|Lactobacilli are hip, vitamin A is not - at the SuppVersity you still get news on both|
Before we take a closer look at a definite benefit of having the "right" gut bacteria, though, let's start out with another likewise gut-related news item on the role of retinoic acid in T-cell education. In a way it's funny, it starts right where the bacteria reside, could have immune-modulatory effects that are way more pronounced and far reaching than probiotics and is still hardly discussed.
Vitamin A is of critical importance to (intestinal) T-cell educationIf you have ever asked yourself how the immune cells in your body know what they are supposed to do, Catharine Ross' latest paper that was published in the American Journal of Clinical Nutrition and is based on a short talk the researcher from the Department of Nutritional Sciences at the Pennsylvania State University held at a conference earlier this year may provide at least some additional insides into the role a still way underrated molecule plays in this "T cell education" (Ross. 2012): Vitamin A!
|Figure 1: Model of T cell differentiation, from uncommitted naive T cells into different T cell subsets that produce different cytokines and thus promote different functional activities (adapted from Ross. 2012)|
"[...] in a state of vitamin A deﬁciency, inﬂammatory T cell reactions may be inadequately opposed and therefore become dominant [...] Although data from human studies are still needed, the framework now developed from studies in mice and rat models suggests that adequate vitamin A status, [...] is important for maintaining a proper balance of well-regulated T cell functions and for preventing excessive or prolonged inﬂammatory reactions." (Ross. 2012).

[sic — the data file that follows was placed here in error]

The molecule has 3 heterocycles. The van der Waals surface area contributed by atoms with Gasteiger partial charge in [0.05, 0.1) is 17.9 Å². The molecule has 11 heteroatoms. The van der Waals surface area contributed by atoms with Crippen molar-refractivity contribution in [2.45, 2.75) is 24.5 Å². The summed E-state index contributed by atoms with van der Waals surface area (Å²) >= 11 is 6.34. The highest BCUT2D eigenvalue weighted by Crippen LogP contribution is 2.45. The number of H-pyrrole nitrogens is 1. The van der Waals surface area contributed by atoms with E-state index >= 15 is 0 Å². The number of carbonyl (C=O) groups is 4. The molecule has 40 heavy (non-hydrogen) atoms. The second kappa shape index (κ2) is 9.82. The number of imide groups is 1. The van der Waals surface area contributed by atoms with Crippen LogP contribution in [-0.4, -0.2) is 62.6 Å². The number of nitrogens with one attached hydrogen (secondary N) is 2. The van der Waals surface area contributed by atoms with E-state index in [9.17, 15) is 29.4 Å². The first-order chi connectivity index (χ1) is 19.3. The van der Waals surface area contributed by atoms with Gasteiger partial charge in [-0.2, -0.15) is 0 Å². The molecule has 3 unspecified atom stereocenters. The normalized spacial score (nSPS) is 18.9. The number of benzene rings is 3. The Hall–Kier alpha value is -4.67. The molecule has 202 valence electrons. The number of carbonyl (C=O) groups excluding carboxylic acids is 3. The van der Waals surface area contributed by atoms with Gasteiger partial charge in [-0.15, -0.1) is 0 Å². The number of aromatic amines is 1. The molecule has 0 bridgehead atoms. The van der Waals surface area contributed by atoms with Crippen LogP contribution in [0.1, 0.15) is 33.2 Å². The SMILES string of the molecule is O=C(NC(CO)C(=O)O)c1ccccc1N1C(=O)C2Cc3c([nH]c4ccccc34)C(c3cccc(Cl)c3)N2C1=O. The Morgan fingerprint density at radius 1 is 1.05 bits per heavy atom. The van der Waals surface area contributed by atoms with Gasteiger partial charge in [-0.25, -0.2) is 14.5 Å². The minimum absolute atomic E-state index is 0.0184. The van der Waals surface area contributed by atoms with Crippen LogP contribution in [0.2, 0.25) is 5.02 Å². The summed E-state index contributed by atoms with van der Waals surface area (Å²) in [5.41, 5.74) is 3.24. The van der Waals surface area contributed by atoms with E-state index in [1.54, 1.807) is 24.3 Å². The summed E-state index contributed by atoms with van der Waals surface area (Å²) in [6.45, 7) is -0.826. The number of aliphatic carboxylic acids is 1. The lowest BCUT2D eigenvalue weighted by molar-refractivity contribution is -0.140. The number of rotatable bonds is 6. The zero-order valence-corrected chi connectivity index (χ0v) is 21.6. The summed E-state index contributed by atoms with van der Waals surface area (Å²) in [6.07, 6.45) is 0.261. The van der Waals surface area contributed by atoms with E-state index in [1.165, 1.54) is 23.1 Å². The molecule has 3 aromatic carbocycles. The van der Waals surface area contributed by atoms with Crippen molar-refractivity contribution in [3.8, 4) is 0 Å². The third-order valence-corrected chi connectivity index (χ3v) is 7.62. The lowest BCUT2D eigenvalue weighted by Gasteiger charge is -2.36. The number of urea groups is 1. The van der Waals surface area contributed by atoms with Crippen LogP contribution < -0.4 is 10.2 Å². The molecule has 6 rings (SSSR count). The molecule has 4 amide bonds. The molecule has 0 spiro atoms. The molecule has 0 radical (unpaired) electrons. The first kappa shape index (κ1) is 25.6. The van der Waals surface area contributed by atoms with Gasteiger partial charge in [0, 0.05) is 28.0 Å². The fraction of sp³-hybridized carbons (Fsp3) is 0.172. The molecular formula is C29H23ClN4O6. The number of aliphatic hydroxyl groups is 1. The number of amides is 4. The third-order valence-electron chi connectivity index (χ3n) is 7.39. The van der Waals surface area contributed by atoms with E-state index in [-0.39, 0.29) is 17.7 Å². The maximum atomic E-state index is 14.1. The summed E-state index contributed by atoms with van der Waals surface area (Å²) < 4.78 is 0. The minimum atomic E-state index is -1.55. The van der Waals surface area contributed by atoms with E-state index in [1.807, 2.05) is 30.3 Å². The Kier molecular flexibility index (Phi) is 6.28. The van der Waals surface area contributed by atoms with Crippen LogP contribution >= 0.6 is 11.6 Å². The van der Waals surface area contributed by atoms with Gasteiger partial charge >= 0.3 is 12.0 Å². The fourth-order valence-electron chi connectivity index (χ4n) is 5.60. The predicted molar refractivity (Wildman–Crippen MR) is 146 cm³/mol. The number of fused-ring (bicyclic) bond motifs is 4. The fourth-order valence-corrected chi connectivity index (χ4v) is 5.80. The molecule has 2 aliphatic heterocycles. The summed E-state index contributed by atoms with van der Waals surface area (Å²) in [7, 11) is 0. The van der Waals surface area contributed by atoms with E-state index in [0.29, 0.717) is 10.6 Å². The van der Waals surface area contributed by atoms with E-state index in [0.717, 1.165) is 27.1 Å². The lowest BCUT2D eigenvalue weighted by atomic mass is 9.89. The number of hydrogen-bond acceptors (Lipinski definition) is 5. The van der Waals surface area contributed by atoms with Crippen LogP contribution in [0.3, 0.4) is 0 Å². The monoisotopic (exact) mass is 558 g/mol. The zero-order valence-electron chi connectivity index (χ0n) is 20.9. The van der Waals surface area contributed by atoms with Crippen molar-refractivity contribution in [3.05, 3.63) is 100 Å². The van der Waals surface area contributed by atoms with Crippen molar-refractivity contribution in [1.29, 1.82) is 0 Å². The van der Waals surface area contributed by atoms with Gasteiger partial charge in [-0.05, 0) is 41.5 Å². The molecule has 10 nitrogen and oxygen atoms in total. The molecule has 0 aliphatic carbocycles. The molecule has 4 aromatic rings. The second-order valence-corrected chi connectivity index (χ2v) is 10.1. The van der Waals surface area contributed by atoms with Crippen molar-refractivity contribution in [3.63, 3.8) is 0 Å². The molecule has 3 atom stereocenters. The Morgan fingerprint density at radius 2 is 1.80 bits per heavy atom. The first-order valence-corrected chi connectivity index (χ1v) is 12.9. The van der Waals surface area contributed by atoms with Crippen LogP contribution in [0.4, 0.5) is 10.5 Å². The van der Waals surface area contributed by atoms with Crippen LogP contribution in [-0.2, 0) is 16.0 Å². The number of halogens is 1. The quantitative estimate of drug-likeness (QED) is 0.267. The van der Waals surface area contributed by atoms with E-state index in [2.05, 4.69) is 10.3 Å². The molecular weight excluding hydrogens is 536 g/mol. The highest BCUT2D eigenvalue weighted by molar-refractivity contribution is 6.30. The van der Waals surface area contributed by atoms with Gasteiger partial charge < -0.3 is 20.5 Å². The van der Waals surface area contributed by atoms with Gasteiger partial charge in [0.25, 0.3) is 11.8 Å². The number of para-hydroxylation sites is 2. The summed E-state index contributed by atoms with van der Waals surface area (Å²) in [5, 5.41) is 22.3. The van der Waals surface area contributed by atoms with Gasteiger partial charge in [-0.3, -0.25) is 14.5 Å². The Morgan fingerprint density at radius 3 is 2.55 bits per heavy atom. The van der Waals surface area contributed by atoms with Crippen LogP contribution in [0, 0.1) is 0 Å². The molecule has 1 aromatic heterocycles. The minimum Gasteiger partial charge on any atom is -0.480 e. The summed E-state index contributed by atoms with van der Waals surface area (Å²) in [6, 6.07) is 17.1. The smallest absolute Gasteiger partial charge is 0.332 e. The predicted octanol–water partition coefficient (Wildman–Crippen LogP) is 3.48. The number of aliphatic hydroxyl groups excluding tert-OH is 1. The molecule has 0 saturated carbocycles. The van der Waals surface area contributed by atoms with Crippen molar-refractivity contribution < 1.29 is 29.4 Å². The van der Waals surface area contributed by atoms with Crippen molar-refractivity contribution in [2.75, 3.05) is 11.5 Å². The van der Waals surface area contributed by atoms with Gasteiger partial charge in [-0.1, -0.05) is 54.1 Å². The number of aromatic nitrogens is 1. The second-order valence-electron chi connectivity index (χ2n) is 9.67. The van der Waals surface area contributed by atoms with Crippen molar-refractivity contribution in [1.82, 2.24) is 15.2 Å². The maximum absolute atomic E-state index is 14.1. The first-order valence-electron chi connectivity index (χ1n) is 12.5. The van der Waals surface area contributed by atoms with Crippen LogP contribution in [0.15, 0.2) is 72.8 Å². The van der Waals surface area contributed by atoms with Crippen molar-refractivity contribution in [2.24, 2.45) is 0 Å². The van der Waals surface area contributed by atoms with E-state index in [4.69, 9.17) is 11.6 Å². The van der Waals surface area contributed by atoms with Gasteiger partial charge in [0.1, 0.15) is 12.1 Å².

|Discovery a beta carotene derived vitamin A receptor blocker is only one of a couple of intriguing findings wrt to vitamin A.|
"RA is essential for 'imprinting' gut-homing speciﬁcity on T cells activated by intestinal DCs [dendritic cells] and suggested that MLN DCs are a source of RA that drives T cell differentiation toward the gut-homing phenotype" (Ross. 2012)Moreover, oral tolerance to foreign antigens and thus an allergy free live requires a form of immune suppression, which can be proffered or hampered by sufficient and insufficient vitamin A intakes. In that, the exact effects of vitamin A will depend on the cytokine milieu the T-cells are exposed to. Examples are...
- an exaggerated IL-17 response with vitamin A deficiency, on the one hand, and
- an increase of the inflammatory response due to high vitamin A in an IL-15 environment